Broken English ran a profile of Kathleen Whitaker jewelry on its beautiful site. It’s a store whose singular aesthetic makes it one of the best retailers out there and I am honored to have my jewelry and brand associated with it. Merci!
On the 4th of July 2003 I attended a beautiful party in Beverly Hills at the home of a friend who was spending some months at her father’s house while on summer break from HBS.
It was at that party where I met Whitney Cummings who was then a recent Penn grad and aspiring actress and comedian. She enthusiastically remarked on my earrings. They were a pair I’d made in jewelry classes at Otis College where I had enrolled in some continuing education classes after moving to LA the year prior.
Several weeks later the mutual friend contacted me, saying that Whitney wanted to do some press about my “jewelry line.” The problem: this was a hobby, not a jewelry line.
My then award-winning web-designer boyfriend was so fatigued by the number of people remarking on (and wanting to purchase) some pieces that he took to Illustrator and Dreamweaver. A brand was born, a beautiful site was built. And Whitney Cummings sent my info to Marlien Rentmeester, the west coast editor of Lucky Magazine. It was 10 years ago that it all launched and soon after that when khW Jewelry was featured in Lucky. The aesthetic has evolved considerably. And the brand has moved from khW Jewelry to simply Kathleen Whitaker. But I remain as grateful now as I was then.
I am grateful for the success the little jewelry business has achieved. For the writers and bloggers who’ve helped to herald it, for the buyers who’ve sought me out to carry it in their stores. For the friends who’ve been so supportive. For the boyfriend who took it from nothing to a business. And I have deep gratitude for Whitney Cummings and her persistence, and for Marlien Rentmeester for helping to put a tiny endeavor on a big stage.
Some months ago Cassie and Lisa, two of the powerhouses behind Gravel & Gold, asked me to embark on a collaboration. We considered several directions (A brooch! A garment! An art piece!) before I settled on staying close to home. Inspired by their (now iconic) boobs-print shirt, bag and pillowcases, we present the golden boob stud earring. Available exclusively at khwjewelry.com and at Gravel & Gold. If we had our way, they’d grace every lobe!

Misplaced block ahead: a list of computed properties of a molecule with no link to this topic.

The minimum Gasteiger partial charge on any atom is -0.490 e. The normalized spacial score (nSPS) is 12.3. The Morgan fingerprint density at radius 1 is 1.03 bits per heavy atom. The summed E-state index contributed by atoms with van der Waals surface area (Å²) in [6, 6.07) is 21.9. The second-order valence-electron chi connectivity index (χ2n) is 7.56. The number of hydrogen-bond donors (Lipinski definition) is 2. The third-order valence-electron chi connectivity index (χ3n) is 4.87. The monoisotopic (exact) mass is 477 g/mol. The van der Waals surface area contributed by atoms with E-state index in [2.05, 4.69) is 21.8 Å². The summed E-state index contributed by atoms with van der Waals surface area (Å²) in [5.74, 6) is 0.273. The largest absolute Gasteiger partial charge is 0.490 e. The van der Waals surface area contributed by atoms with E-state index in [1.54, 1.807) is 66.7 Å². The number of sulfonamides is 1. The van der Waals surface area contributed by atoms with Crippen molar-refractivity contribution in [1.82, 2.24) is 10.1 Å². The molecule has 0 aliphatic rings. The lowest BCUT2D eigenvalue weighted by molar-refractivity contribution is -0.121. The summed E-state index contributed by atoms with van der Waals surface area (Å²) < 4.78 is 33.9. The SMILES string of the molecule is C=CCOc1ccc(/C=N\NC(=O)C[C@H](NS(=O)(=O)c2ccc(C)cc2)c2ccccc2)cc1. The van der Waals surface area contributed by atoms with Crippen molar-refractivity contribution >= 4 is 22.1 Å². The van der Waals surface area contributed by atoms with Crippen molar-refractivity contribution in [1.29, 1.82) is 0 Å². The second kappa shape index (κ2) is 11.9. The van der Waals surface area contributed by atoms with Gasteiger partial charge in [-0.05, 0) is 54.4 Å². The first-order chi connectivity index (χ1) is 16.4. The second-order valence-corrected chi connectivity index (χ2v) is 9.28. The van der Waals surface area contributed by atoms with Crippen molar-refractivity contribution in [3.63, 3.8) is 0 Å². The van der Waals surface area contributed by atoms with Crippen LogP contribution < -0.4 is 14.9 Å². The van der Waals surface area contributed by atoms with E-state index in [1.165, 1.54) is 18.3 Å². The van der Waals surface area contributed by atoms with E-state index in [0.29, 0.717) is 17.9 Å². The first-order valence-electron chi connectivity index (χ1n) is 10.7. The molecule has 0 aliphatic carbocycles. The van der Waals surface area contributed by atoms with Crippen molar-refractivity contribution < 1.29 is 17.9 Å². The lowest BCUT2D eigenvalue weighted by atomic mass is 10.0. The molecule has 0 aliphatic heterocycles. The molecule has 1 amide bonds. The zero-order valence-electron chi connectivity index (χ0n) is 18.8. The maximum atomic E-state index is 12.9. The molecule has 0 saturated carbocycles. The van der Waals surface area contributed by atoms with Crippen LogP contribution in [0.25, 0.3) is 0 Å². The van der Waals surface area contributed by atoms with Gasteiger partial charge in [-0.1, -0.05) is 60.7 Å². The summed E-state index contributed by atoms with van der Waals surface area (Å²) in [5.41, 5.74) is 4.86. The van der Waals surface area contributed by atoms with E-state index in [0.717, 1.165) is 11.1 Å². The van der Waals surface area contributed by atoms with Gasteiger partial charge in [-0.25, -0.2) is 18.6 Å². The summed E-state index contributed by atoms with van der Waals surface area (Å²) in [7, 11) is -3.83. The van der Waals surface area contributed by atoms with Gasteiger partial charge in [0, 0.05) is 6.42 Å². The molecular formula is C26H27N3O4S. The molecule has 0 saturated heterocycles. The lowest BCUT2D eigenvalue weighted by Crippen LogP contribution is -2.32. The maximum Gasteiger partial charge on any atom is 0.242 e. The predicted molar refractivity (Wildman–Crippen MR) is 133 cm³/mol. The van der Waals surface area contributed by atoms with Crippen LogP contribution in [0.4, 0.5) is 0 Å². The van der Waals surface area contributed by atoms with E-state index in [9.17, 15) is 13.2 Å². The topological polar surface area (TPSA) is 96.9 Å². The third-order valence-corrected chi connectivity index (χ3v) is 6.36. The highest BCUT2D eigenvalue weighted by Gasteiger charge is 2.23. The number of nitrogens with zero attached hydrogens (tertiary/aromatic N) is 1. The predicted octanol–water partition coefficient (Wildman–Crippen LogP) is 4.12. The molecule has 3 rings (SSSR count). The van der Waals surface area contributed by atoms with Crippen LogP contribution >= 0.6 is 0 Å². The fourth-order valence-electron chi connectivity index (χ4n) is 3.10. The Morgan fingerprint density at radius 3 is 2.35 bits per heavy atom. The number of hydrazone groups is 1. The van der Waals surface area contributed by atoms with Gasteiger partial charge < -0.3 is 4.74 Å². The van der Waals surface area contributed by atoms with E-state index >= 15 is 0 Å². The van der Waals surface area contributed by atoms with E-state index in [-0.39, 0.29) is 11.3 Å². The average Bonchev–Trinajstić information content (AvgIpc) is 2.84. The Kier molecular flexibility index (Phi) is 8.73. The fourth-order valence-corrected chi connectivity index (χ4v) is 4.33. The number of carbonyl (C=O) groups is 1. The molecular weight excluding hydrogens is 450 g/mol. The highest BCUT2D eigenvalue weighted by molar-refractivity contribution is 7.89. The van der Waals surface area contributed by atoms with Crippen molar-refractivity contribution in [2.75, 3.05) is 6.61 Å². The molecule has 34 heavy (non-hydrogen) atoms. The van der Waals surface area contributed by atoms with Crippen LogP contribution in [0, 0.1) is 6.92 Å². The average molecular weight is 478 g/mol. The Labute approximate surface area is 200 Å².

Perfect69 and Assembly New York have organized a beautiful pop-up at SPACE15TWENTY. Kathleen Whitaker jewelry will be on offer along with goods from Rowena Sartin, Kieley Kimmel, Slow and Steady Wins the Race, Martiniano and select other Los Angeles and New York makers. Please come to the opening party Friday, June 7th from 6-9.
Stumbled across this post on Bunch Mag which pours some love on the Foil Earrings. What’s more is that they are tucked in next to wares from pals Beatrice Valenzuela, Perfect69 and Stitch & Hammer. Such good company!
I have the honor and pleasure of now working with Ritz Yagi, an aesthete whose shop — Chariots on Fire — showcases the work of some exceptional jewelry designers. I am delighted to part of her beautiful collection!
CHAY is a beautiful lifestyle shop featuring an eponymous clothing line, and select finds for ” home and hostess.” Alongside Beatrice Valenzuela’s shoes, Tata Harper’s skincare and handcrafted kitchen cutlery by Cut Brooklyn, there is an exclusive collection of Kathleen Whitaker pieces designed in collaboration with owner Chay Wike. All nestled in a space designed by Lauren Soloff, a visit to CHAY promises inspiration. Go now!
Amy Blaustein, “musician, vintage proprietress, and ultra-hip aesthete,” is the co-owner of James Rowland, a shop in Berkeley now carrying Kathleen Whitaker jewelry. Amy dons some KW goods in her Elle.com profile. Take notes from this style muse.
Despite many long and short stays in the motherland, I have never stepped foot on the Isle of Wight. I can only imagine how beautiful it is. Amongst that beauty Kathleen Whitaker jewelry now finds a home and UK debut at Fen and Ned.
The above image is just one of many arresting ones you’ll find on shop-owner Sarah Andersen’s blog.